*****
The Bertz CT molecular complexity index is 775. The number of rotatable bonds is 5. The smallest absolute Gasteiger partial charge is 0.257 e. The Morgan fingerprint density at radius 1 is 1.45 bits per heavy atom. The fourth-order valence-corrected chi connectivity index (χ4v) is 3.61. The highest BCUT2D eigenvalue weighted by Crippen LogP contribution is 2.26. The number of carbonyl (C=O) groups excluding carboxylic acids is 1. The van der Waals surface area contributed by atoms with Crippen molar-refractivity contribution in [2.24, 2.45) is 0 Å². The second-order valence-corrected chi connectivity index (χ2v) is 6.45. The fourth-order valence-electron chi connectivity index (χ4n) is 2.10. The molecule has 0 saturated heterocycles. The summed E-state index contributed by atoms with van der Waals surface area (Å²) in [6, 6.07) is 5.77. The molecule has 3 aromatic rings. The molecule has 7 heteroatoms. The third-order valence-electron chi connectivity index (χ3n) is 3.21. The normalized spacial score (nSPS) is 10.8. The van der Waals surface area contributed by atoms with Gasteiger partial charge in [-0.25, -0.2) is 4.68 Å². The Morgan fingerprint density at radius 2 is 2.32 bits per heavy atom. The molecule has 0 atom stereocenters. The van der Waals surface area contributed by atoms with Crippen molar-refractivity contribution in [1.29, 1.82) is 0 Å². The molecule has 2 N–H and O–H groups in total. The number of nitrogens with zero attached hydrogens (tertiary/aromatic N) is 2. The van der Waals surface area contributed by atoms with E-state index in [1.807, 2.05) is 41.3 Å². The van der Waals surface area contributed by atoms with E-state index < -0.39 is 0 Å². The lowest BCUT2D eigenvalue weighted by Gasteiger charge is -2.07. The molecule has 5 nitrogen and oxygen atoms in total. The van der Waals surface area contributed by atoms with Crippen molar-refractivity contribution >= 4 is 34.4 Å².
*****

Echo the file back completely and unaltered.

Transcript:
The Bertz CT molecular complexity index is 775. The number of rotatable bonds is 5. The smallest absolute Gasteiger partial charge is 0.257 e. The Morgan fingerprint density at radius 1 is 1.45 bits per heavy atom. The fourth-order valence-corrected chi connectivity index (χ4v) is 3.61. The highest BCUT2D eigenvalue weighted by Crippen LogP contribution is 2.26. The number of carbonyl (C=O) groups excluding carboxylic acids is 1. The van der Waals surface area contributed by atoms with Crippen molar-refractivity contribution in [2.24, 2.45) is 0 Å². The second-order valence-corrected chi connectivity index (χ2v) is 6.45. The fourth-order valence-electron chi connectivity index (χ4n) is 2.10. The molecule has 0 saturated heterocycles. The summed E-state index contributed by atoms with van der Waals surface area (Å²) in [6, 6.07) is 5.77. The molecule has 3 aromatic rings. The molecule has 7 heteroatoms. The third-order valence-electron chi connectivity index (χ3n) is 3.21. The normalized spacial score (nSPS) is 10.8. The van der Waals surface area contributed by atoms with Gasteiger partial charge in [-0.25, -0.2) is 4.68 Å². The Morgan fingerprint density at radius 2 is 2.32 bits per heavy atom. The molecule has 0 atom stereocenters. The van der Waals surface area contributed by atoms with Crippen molar-refractivity contribution in [1.29, 1.82) is 0 Å². The molecule has 2 N–H and O–H groups in total. The number of nitrogens with zero attached hydrogens (tertiary/aromatic N) is 2. The van der Waals surface area contributed by atoms with E-state index in [1.807, 2.05) is 41.3 Å². The van der Waals surface area contributed by atoms with E-state index < -0.39 is 0 Å². The lowest BCUT2D eigenvalue weighted by Gasteiger charge is -2.07. The molecule has 5 nitrogen and oxygen atoms in total. The van der Waals surface area contributed by atoms with Crippen molar-refractivity contribution >= 4 is 34.4 Å².